JUN 27, 2016 2:00 PM PDT

How 3D Printing Helped Surgeons Remove a Tumor

WRITTEN BY: Xuan Pham
Medical imaging can offer surgeons tremendous knowledge before going into the operating room. But there’s a limit to how much a surgeon can prepare with just imaging data. In the case of a patient whose tumor was located in an especially delicate region, doctors needed addition help. They turned to 3D printing to create a model of the patient’s kidneys, which doctors used to successfully guide them through the tumor surgery before and during the operation.
   3-D printing helped to spare a kidney for this patient
The patient was Linda Green, who was diagnosed with a tumor near her kidneys about 8 years ago. Though the tumor was small in size at the beginning, it more than doubled in size since March, forcing doctors to operate. Because the tumor was located near vital components of the kidney, including its artery, veins, and ureter, Green feared the tumor removal might also mean the loss of her kidney.

But Green’s doctors had a better idea. "It's important to try to save kidneys in people every chance we can," said Jay Bishoff, director of the Intermountain Urological Institute. Together, the team at the Intermountain Medical Center in Salt Lake City decided to map out Green’s tumor and kidney structure in 3 dimension.  

Three-dimensional printing is an innovative technique that’s rapidly gaining popularity in the biomedical arena. Using measurements gathered from in-depth computerized tomography (CT) and magnetic resonance imaging (MRI) scans, the 3D printer was able to create a true-to-form plastic model of Green’s kidney. The kidney was printed in 2 halves to show exactly how the tumor integrated into the organ. This allowed the team to plan out their exact strategies to remove the tumor without causing harm to the patient’s kidney. In studying the model, the team found a nub in the kidney that extended to where the kidney collects urine.

"Without the 3-D model, the visual images of the CT scans would not have allowed us to identify this nub prior to the surgery," said Bishoff. "The 3D printing technology allowed us to prepare a more complete plan for the patient's surgery, show the patient the complexities of the procedure and what would be done during surgery to remove the tumor and save the kidney."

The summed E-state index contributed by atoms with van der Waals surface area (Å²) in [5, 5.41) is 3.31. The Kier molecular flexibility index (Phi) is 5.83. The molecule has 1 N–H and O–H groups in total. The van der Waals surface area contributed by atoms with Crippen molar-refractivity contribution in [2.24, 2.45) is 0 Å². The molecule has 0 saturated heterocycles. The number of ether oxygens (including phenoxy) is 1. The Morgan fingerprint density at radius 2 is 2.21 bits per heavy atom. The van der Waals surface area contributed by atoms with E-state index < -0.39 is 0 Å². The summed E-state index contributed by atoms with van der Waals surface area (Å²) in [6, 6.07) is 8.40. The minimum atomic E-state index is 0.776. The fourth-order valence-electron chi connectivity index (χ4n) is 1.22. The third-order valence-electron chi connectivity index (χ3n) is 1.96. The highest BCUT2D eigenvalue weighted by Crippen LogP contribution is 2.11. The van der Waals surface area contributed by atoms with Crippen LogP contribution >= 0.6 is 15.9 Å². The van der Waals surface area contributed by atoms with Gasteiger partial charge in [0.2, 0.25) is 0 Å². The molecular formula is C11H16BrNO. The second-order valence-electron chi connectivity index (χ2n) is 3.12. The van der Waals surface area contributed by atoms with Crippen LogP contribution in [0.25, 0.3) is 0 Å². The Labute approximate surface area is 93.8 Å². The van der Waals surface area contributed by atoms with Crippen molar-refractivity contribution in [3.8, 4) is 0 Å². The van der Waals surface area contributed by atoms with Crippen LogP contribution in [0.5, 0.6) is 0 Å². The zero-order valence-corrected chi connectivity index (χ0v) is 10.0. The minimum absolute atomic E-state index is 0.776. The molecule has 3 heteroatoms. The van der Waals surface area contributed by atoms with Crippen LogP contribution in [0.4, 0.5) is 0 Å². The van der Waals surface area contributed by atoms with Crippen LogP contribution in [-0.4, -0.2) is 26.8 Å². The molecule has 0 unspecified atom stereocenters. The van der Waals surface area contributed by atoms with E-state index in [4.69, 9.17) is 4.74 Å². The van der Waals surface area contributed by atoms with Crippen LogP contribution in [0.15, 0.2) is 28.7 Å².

The 3D printed model provided a more complete game plan than imaging scans could ever provide. In addition to studying it beforehand, the doctors also brought it into the operating room during the procedure as a reference tool.

"Dr. Bishoff was fully intent on saving my kidney, which he did and I appreciate that," said Linda. "Because he was so confident, I was confident in the fact that I was going to have a kidney. I'm just so thankful for everybody at the hospital who was involved and cared," said Green. 

This is one of the few first instances where 3D printing was used to support live medical procedures. And the success of this technique may encourage doctors to utilize more 3D printed models in prepping for future medical operations in the future. "We're giving doctors additional visual tools to see the anatomy in a different way," said Cory Smith, who is part of the Transformation Lab that rendered the 3D model. "In the transformation lab we talk about reimagining imaging -- it's the evolution of imaging."

"While this technology is in its infancy, it is a big step forward in using new technologies like 3D printing to improve patient care," said Bishoff.

Additional sources: EurekAlert!, Salt Lake Tribune 
About the Author
  • I am a human geneticist, passionate about telling stories to make science more engaging and approachable. Find more of my writing at the Hopkins BioMedical Odyssey blog and at TheGeneTwist.com.
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